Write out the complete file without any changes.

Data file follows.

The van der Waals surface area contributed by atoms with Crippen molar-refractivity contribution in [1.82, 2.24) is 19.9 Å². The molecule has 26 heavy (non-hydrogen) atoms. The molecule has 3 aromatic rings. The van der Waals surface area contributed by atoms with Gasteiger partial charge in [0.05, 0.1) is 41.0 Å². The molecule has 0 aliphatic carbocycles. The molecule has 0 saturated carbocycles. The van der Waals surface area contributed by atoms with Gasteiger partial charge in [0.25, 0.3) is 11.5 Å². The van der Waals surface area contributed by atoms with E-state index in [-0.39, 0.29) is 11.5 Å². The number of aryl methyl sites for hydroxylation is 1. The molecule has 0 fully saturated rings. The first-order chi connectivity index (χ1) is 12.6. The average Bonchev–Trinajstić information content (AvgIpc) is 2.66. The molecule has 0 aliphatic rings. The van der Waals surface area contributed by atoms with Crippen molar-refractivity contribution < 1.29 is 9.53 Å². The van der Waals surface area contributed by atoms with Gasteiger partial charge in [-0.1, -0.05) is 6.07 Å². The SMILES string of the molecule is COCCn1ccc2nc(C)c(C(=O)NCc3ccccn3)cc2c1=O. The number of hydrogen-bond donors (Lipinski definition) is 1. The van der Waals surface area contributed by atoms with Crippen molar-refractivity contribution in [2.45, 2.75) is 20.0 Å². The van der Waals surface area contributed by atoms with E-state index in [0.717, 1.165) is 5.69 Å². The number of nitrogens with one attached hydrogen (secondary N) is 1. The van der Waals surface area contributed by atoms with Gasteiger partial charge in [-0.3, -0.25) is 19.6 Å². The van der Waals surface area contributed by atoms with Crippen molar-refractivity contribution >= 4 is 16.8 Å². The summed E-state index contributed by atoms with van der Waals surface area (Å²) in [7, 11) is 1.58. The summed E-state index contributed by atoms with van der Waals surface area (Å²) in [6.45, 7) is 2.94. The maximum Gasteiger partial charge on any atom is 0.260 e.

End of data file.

The van der Waals surface area contributed by atoms with Crippen molar-refractivity contribution in [1.82, 2.24) is 19.9 Å². The molecule has 26 heavy (non-hydrogen) atoms. The molecule has 3 aromatic rings. The van der Waals surface area contributed by atoms with Gasteiger partial charge in [0.05, 0.1) is 41.0 Å². The molecule has 0 aliphatic carbocycles. The molecule has 0 saturated carbocycles. The van der Waals surface area contributed by atoms with Gasteiger partial charge in [0.25, 0.3) is 11.5 Å². The van der Waals surface area contributed by atoms with E-state index in [-0.39, 0.29) is 11.5 Å². The number of aryl methyl sites for hydroxylation is 1. The molecule has 0 fully saturated rings. The first-order chi connectivity index (χ1) is 12.6. The average Bonchev–Trinajstić information content (AvgIpc) is 2.66. The molecule has 0 aliphatic rings. The van der Waals surface area contributed by atoms with Crippen molar-refractivity contribution < 1.29 is 9.53 Å². The van der Waals surface area contributed by atoms with Gasteiger partial charge in [-0.1, -0.05) is 6.07 Å². The SMILES string of the molecule is COCCn1ccc2nc(C)c(C(=O)NCc3ccccn3)cc2c1=O. The number of hydrogen-bond donors (Lipinski definition) is 1. The van der Waals surface area contributed by atoms with Crippen molar-refractivity contribution in [2.45, 2.75) is 20.0 Å². The van der Waals surface area contributed by atoms with E-state index in [0.717, 1.165) is 5.69 Å². The number of nitrogens with one attached hydrogen (secondary N) is 1. The van der Waals surface area contributed by atoms with Gasteiger partial charge in [-0.3, -0.25) is 19.6 Å². The van der Waals surface area contributed by atoms with Crippen molar-refractivity contribution >= 4 is 16.8 Å². The summed E-state index contributed by atoms with van der Waals surface area (Å²) in [7, 11) is 1.58. The summed E-state index contributed by atoms with van der Waals surface area (Å²) in [6.45, 7) is 2.94. The maximum Gasteiger partial charge on any atom is 0.260 e.